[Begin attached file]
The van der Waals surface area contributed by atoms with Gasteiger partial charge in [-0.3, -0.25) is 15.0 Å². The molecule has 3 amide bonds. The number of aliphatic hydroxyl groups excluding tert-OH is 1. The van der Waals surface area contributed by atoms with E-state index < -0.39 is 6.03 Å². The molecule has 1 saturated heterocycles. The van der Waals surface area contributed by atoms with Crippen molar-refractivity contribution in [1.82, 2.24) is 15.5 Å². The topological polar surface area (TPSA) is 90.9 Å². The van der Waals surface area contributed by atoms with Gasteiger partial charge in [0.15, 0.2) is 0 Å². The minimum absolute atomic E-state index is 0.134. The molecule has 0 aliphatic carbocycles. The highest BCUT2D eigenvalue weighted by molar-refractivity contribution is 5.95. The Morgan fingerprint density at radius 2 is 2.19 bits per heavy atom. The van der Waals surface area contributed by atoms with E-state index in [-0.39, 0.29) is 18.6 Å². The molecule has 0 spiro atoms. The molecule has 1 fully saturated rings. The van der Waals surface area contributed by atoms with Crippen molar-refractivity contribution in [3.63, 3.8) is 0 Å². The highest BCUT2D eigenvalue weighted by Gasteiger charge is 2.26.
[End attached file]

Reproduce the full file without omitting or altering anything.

The van der Waals surface area contributed by atoms with Gasteiger partial charge in [-0.3, -0.25) is 15.0 Å². The molecule has 3 amide bonds. The number of aliphatic hydroxyl groups excluding tert-OH is 1. The van der Waals surface area contributed by atoms with E-state index < -0.39 is 6.03 Å². The molecule has 1 saturated heterocycles. The van der Waals surface area contributed by atoms with Crippen molar-refractivity contribution in [1.82, 2.24) is 15.5 Å². The topological polar surface area (TPSA) is 90.9 Å². The van der Waals surface area contributed by atoms with Gasteiger partial charge in [0.15, 0.2) is 0 Å². The minimum absolute atomic E-state index is 0.134. The molecule has 0 aliphatic carbocycles. The highest BCUT2D eigenvalue weighted by molar-refractivity contribution is 5.95. The Morgan fingerprint density at radius 2 is 2.19 bits per heavy atom. The van der Waals surface area contributed by atoms with E-state index in [-0.39, 0.29) is 18.6 Å². The molecule has 0 spiro atoms. The molecule has 1 fully saturated rings. The van der Waals surface area contributed by atoms with Crippen molar-refractivity contribution in [3.63, 3.8) is 0 Å². The highest BCUT2D eigenvalue weighted by Gasteiger charge is 2.26.